The Macy’s Thanksgiving Day Parade is just one of those things that’s such an ingrained part of our culture that we don’t stop to question it. Thanksgiving occurs. So does the parade. It’s just what has to happen.
But this wasn’t always the case. The whole thing began in 1924 to kickstart the holiday season, and it barely merited two sentences in the New York Herald the following day. Since then it’s blossomed into the full-fledged juggernaut of marketing that we all know and love.
It’s also an event marketer’s dream come true. From custom mobile fabrications like Santa’s sleigh to all manner of audience engagement techniques, the Macy’s parade offers up a veritable plethora of opportunities for brands. For example, Cotton Inc. does a Bountiful Harvest cornucopia float filled with fruits. Timberland provides warm and comfy outerwear to any volunteers doing parade-related work. And then there are the balloons, like Snoopy and the Pillsbury Doughboy. Maybe you’ve heard of ’em.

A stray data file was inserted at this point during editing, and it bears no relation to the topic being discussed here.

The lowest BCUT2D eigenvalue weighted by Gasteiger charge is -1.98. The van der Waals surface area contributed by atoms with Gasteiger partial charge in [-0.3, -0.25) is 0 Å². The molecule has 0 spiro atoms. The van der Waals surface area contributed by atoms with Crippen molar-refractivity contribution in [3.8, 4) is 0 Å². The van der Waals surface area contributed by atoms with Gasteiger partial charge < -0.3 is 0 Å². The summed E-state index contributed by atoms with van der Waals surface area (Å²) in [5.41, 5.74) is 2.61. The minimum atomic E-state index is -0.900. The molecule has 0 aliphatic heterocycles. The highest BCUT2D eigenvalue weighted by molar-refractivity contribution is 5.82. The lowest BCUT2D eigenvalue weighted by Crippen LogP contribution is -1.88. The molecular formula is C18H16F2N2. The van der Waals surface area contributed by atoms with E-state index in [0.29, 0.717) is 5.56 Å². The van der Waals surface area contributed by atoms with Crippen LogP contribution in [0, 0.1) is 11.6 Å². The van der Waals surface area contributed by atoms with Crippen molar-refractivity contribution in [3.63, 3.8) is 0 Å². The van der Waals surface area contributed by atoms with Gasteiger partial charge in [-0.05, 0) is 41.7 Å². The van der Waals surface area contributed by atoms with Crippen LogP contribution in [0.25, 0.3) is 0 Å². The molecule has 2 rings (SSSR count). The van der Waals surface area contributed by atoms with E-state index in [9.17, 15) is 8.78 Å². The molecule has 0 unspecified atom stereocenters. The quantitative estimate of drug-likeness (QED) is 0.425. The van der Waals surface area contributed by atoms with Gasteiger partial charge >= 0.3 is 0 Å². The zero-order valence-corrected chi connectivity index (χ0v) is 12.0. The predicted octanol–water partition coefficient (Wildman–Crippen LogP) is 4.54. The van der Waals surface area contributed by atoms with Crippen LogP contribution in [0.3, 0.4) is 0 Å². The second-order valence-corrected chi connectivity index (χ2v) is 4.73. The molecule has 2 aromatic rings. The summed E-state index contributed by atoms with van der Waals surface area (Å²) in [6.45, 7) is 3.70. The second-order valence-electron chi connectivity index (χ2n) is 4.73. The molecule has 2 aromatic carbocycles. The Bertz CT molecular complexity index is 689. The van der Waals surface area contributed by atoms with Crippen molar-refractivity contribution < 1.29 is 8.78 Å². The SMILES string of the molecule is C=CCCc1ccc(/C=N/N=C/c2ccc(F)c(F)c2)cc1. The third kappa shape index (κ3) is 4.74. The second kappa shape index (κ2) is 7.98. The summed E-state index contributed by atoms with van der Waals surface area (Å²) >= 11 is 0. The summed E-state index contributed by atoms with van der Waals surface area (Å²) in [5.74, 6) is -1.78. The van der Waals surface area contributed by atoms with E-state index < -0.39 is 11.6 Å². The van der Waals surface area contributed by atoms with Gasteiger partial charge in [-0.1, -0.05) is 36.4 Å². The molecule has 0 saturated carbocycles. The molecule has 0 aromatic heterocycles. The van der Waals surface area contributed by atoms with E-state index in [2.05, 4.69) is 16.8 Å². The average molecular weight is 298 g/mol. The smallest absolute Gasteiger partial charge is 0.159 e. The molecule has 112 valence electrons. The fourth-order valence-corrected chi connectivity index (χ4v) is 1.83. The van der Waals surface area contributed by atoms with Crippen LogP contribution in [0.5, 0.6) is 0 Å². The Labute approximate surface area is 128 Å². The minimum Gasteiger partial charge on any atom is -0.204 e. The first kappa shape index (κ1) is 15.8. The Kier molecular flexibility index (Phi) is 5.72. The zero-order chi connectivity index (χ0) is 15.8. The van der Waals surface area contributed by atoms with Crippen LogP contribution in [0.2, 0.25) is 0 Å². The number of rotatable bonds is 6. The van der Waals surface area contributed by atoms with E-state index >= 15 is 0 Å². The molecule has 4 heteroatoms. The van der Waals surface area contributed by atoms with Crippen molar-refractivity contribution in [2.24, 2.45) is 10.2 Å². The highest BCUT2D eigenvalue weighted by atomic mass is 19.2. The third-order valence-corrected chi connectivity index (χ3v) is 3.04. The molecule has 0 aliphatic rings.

So the Macy’s Thanksgiving Day Parade? Kind of a big deal. It’s a seasonal staple. It’s how we know the holidays are upon us. It forges positive associations in our brains and allows us to feel like we’re a part of something, whether we’re Tweeting along, watching the parade on TV, or actually attending it the old-fashioned way. In doing so, we get to experience every float, every marching band performance, every runaway Energizer Bunny balloon fiasco.
And that right there is why the parade isn’t just a juggernaut of marketing—it’s a juggernaut of experiential marketing, which is why we’re so geeked about it. I don’t know if you’ve heard, but we kind of specialize in that.